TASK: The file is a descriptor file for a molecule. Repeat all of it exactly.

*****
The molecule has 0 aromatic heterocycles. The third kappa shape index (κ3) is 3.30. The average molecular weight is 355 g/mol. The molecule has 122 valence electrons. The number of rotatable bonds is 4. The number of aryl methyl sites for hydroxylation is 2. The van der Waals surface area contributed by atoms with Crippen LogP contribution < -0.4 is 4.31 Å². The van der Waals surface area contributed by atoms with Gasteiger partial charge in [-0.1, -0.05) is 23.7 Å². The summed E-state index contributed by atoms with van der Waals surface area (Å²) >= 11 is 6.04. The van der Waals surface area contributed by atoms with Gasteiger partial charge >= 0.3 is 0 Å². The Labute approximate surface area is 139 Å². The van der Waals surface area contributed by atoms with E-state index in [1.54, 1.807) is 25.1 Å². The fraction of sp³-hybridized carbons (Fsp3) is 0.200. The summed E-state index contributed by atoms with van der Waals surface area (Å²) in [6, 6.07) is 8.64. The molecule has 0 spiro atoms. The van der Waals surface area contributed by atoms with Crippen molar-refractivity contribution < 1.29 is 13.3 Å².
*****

The molecule has 0 aromatic heterocycles. The third kappa shape index (κ3) is 3.30. The average molecular weight is 355 g/mol. The molecule has 122 valence electrons. The number of rotatable bonds is 4. The number of aryl methyl sites for hydroxylation is 2. The van der Waals surface area contributed by atoms with Crippen LogP contribution < -0.4 is 4.31 Å². The van der Waals surface area contributed by atoms with Gasteiger partial charge in [-0.1, -0.05) is 23.7 Å². The summed E-state index contributed by atoms with van der Waals surface area (Å²) >= 11 is 6.04. The van der Waals surface area contributed by atoms with Gasteiger partial charge >= 0.3 is 0 Å². The Labute approximate surface area is 139 Å². The van der Waals surface area contributed by atoms with E-state index in [1.54, 1.807) is 25.1 Å². The fraction of sp³-hybridized carbons (Fsp3) is 0.200. The summed E-state index contributed by atoms with van der Waals surface area (Å²) in [6, 6.07) is 8.64. The molecule has 0 spiro atoms. The van der Waals surface area contributed by atoms with Crippen molar-refractivity contribution < 1.29 is 13.3 Å².